There was the positive reaction from the 3rd PA, as they were happy that they were getting someone who was an experienced campfire cook. But my family thought differently. I went from my Mom and Pop saying, “Why you do?”, as they both were WWII vets and emigrated to US in 1951. She was a nurse attached to the Russian Army and he was a POW, held by the Germans. So read their response with a Russian accent and wave your hands around for punctuation. My brother was a Vietnam vet and he thought it was seriously cool, especially since I used to get on his case about having firearms in the house. Then when I went soldier, I became a gun owner, and eventually of more than one.
5) Some women secretly fought in the American Revolution. Did you do research on this topic that peaked your interest?
I did some light research but it was after the fact, once I had been doing soldier for a while. My research concentrated on being a (male) soldier. If I’m going to pass as a guy, I didn’t see the point in following some other female’s example. I needed to know what was expected of the (male) soldier and make it work for myself and how I would fit in the unit. The most interesting thing I found was once I dressed as a male, I started to act like one. I started to sit like a guy, use more colorful language and drink some unique beverages. Then there was the unusual itch and scratching thing. But that’s TMI. So I guess clothes really do “make the man.”
6) How many Rev War events do you attend yearly? Do you have a favorite one? Why?
I don’t count how many events I go to. I try to get out to all of them and then start deducting. When it comes to favorite events, I think every event has something that keeps me coming back. It’s more that I have favorite or memorable thing from different events. I was born and raised in Philly and currently live in Delaware County, so anything close to home is close to my heart.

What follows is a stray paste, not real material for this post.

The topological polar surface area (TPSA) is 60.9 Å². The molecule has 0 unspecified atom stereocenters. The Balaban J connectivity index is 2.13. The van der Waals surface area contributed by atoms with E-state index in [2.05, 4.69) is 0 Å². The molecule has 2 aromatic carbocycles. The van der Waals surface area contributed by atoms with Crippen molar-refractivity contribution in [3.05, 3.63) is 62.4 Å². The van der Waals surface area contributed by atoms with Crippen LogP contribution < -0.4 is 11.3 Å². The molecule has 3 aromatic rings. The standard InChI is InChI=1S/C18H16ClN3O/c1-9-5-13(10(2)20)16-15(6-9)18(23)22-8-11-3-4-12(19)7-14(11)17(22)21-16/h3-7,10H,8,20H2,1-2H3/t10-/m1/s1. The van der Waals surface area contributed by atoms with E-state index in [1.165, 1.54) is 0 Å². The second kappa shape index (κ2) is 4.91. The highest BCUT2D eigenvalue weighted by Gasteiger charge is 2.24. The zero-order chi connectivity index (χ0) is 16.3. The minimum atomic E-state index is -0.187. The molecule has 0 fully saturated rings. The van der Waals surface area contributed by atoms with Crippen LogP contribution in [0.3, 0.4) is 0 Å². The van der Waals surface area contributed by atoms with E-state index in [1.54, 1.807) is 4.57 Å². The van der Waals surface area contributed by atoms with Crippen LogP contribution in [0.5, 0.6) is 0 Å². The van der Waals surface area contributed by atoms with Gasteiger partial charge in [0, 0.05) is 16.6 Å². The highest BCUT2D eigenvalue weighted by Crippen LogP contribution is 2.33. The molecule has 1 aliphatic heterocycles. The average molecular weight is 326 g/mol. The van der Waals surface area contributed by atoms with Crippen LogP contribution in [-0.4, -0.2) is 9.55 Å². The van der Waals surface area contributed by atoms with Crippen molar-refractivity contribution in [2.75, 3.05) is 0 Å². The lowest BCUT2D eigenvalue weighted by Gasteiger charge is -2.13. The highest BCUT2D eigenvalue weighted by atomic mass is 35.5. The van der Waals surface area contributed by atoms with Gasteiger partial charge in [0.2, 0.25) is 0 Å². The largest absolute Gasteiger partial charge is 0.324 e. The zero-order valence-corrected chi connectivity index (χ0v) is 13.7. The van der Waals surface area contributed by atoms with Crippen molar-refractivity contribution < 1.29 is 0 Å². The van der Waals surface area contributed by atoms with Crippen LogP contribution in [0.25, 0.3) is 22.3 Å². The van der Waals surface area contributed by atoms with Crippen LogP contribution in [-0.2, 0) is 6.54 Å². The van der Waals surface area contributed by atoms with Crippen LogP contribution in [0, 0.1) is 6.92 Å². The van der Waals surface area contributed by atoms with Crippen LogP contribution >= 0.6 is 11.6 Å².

7) What is your greatest enjoyment from reenacting?
Watching young people come to history and love it. I learned from books and really didn’t care about it. Until I had to teach it, it was boring. But I let my students guide me and tell me what they wanted to know. I stayed loosely within the curriculum and found that they were the real teachers. From them and their questions, I learned to love history, then become a reenactor, so I not only talk-the-talk, I walk-the-walk.
9) What’s your thoughts on the future of Rev War reenacting?
We need to make way for the future of reenacting by embracing the young people who are coming to it now. They’re already ahead of the veteran reenactors when it comes to being historically correct, by their age alone. That was the easy part. It’s up to the veteran reenactor to guide and mentor the young people who will pick up the mantle of reenacting. If that doesn’t happen, then history dies twice-once, for the reenactors, and twice, for humanity. We need the youth to carry on “the story.”
10) How do you learn more about colonial history?
I found the “hook” for my SP ED students started by the historical movies. The old productions really could be horrendously inaccurate, but that’s where you do the research and debunk, while they watch. Then visit historical sites. Once I retired from teaching, I began to work at Ft. Mifflin, where I am an educator and tour guide. I had the best experience ever in September 2018, a few years after leaving the public education arena, to have two young girls come up to me at Paoli Battlefield’s annual Heritage Day, and ask me if I worked at Ft. Mifflin. I said yes and found out that they had been in one of my Rev War Soldier Life classes at the fort. Better yet, I was dressed at Paoli, as an 1812 Marine. They also saw me at the 2018 Malvern Memorial Day parade and I was kitted up as a Federal CW Hospital Steward. So not only did they learn some history, but they also had an example of what a woman could do. I see that as a win-win.
11) What books do you recommend about women during the American Revolution?
I would recommend anything that comes close to a primary source. Also, I tend to go for the author, rather than a book. Carol Berkin, Cokie Roberts, Mary Beth Norton, and Don Haigist are some of the authors that have their works on my bookshelf. It’s important too, to try to balance things by hearing the storied voices of both sides of the conflict. Remember the ladies, on both sides. Then one can understand why a woman would take up arms, as a “man.” I think maybe my inner voice has told me to soldier for the ladies who have, if they could have.
12) Any question I missed?
Thanks for reading! Blog # 9 will be posted in February 2019.